What was your first job?
I worked at Lynne Franks PR in 1991. It seemed incredibly glamorous on the surface but behind the glossy image was a lot of hard work, long hours, 110 per cent commitment and dedicated professionalism.
What does your current role involve? I oversee both Mental Health Media's internal and external communications. We work with all media to promote the often unheard voice of mental health service users. Our activities include the production and sale of multi-media and our annual awards.
I also manage our communications consultancy, Media Bureau.
Roughly outline your career path? I worked in PR agencies in the private sector for about five years, and then in 1996 a period of mental ill health interrupted my career. Although not a happy time, it proved to be a positive turning point because it gave me time and space to do what I'd always wanted to do which was work in the voluntary sector. First I worked at Daycare Trust and then I joined RNIB. Three years later I moved to Mental Health Media where I was made head of communications last June.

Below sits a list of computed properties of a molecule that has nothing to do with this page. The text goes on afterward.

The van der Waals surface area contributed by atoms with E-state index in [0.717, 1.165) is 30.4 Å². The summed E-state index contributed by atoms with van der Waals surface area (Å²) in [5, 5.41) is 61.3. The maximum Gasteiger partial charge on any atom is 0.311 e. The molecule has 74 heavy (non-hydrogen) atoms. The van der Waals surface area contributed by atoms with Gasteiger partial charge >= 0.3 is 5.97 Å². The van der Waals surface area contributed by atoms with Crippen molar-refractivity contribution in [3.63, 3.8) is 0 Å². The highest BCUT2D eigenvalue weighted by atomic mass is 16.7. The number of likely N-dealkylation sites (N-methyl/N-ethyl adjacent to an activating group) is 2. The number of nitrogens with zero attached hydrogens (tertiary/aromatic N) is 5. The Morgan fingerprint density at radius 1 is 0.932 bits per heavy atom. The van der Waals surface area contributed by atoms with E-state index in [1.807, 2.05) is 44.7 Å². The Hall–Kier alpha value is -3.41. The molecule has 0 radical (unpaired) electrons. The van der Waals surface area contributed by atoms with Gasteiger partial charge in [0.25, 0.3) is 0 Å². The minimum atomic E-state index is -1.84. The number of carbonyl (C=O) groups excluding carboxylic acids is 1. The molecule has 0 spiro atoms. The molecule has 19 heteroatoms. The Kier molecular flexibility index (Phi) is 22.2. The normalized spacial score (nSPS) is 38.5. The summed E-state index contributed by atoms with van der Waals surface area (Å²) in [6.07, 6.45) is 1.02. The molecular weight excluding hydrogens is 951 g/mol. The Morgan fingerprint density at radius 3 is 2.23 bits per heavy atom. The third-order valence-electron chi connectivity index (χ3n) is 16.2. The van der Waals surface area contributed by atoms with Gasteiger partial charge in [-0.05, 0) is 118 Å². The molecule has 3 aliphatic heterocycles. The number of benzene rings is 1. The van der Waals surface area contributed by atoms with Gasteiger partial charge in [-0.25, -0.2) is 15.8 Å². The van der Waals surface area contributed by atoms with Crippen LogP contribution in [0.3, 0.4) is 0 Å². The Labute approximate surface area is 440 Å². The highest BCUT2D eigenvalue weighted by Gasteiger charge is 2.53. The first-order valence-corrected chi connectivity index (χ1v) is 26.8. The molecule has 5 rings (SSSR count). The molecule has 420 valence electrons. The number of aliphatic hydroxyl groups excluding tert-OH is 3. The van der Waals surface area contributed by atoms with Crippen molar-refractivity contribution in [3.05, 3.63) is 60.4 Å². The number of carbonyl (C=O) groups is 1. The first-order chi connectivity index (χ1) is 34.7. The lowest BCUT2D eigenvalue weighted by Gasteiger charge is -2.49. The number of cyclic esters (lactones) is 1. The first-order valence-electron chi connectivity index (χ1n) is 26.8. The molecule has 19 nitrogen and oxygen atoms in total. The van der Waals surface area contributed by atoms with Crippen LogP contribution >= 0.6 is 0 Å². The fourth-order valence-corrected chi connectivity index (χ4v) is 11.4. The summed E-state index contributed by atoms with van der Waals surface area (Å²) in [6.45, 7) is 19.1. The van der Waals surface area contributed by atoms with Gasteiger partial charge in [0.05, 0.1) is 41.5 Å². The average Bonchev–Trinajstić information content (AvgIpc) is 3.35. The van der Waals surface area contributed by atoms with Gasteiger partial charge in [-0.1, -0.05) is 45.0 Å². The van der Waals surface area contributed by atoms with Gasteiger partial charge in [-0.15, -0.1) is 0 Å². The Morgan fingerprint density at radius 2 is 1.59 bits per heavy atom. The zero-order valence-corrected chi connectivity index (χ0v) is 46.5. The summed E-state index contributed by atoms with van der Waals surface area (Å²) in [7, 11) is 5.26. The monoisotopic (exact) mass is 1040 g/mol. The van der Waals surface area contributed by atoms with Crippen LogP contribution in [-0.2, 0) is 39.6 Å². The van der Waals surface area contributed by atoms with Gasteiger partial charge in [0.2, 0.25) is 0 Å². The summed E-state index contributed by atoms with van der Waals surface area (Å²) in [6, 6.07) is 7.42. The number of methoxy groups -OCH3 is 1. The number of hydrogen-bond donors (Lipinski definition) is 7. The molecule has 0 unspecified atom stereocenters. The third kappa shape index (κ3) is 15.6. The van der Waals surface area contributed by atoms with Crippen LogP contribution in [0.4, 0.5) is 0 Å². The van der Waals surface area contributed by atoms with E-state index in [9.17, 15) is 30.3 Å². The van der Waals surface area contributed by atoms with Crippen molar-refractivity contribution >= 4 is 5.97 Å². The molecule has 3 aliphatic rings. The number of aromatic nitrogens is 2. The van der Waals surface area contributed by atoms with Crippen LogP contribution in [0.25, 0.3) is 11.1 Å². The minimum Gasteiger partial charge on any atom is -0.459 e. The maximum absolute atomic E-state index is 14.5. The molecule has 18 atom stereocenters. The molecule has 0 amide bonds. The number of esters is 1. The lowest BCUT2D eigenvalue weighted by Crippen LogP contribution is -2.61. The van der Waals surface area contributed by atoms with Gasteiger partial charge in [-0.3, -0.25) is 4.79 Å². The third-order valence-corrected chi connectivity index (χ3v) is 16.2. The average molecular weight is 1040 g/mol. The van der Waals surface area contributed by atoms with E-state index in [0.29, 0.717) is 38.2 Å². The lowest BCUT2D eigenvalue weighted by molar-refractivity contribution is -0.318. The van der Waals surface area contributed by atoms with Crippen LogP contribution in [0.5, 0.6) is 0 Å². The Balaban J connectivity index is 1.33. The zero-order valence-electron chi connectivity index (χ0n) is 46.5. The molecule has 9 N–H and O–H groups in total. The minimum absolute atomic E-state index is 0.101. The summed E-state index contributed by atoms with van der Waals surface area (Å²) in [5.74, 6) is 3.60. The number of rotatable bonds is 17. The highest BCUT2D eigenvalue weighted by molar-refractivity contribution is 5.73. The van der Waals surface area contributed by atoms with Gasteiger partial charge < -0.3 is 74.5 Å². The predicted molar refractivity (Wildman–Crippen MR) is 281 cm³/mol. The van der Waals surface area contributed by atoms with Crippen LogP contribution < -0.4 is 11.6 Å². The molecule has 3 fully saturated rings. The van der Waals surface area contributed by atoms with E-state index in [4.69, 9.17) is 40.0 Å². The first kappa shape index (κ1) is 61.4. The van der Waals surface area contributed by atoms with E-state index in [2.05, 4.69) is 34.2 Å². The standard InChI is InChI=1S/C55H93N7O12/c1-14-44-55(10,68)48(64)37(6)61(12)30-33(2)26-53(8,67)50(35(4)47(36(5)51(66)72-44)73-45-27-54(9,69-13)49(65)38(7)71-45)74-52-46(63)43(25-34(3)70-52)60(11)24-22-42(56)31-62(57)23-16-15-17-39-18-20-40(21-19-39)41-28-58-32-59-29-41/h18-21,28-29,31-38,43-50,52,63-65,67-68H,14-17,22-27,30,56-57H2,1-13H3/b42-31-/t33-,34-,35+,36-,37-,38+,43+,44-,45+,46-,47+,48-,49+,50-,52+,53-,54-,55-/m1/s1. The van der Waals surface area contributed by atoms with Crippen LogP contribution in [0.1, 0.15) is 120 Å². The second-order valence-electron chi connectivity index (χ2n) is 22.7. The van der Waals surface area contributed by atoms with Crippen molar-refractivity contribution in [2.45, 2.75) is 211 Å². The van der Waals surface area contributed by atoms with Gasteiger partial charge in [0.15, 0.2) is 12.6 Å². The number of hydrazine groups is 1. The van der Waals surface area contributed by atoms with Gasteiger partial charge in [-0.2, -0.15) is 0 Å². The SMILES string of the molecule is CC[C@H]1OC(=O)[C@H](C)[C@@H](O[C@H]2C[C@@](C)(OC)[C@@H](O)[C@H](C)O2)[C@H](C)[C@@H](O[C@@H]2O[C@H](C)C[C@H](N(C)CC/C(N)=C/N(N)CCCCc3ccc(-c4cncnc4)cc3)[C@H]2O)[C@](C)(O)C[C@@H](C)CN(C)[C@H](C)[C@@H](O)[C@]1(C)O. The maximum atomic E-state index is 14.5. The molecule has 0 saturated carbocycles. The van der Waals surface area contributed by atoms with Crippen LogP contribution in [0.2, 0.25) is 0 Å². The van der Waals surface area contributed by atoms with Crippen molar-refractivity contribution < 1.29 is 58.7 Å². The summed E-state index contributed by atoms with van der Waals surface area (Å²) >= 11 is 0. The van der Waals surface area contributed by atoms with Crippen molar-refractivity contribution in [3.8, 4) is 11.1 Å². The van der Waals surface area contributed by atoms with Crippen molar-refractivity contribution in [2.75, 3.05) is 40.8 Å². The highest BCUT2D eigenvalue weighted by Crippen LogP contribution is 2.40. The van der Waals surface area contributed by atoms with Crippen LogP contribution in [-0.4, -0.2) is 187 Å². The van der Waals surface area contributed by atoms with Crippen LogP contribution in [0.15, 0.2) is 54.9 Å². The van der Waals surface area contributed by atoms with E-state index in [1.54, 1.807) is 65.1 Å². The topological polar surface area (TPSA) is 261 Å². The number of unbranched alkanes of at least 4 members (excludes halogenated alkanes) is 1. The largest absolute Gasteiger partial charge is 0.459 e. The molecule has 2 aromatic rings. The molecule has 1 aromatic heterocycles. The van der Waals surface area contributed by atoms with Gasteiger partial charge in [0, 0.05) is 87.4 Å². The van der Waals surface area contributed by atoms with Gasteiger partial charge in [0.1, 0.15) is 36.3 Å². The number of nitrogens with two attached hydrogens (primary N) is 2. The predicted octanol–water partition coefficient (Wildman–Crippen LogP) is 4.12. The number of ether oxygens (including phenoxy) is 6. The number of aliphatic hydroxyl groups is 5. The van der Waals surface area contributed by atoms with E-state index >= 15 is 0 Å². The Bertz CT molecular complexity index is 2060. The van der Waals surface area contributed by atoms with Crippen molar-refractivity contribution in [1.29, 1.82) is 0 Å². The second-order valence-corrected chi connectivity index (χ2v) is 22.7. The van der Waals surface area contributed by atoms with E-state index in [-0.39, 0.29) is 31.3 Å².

What training or course has most enhanced your career?
A course on Moving Into Management at the Centre for Strategy and Communication was very helpful. I've also been fortunate to work with some inspiring people in two sectors.
What is your biggest career achievement?Becoming the head of communications was a great achievement and made a tough journey worthwhile.
What's your advice for people starting out in the sector? Keep well informed about what is going on and who is doing what.
Are there any other charities you support financially, or with time?
I've advised Indigo (Hampshire) about PR and marketing, and I sponsor a dog called Deana at the National Canine Defence League.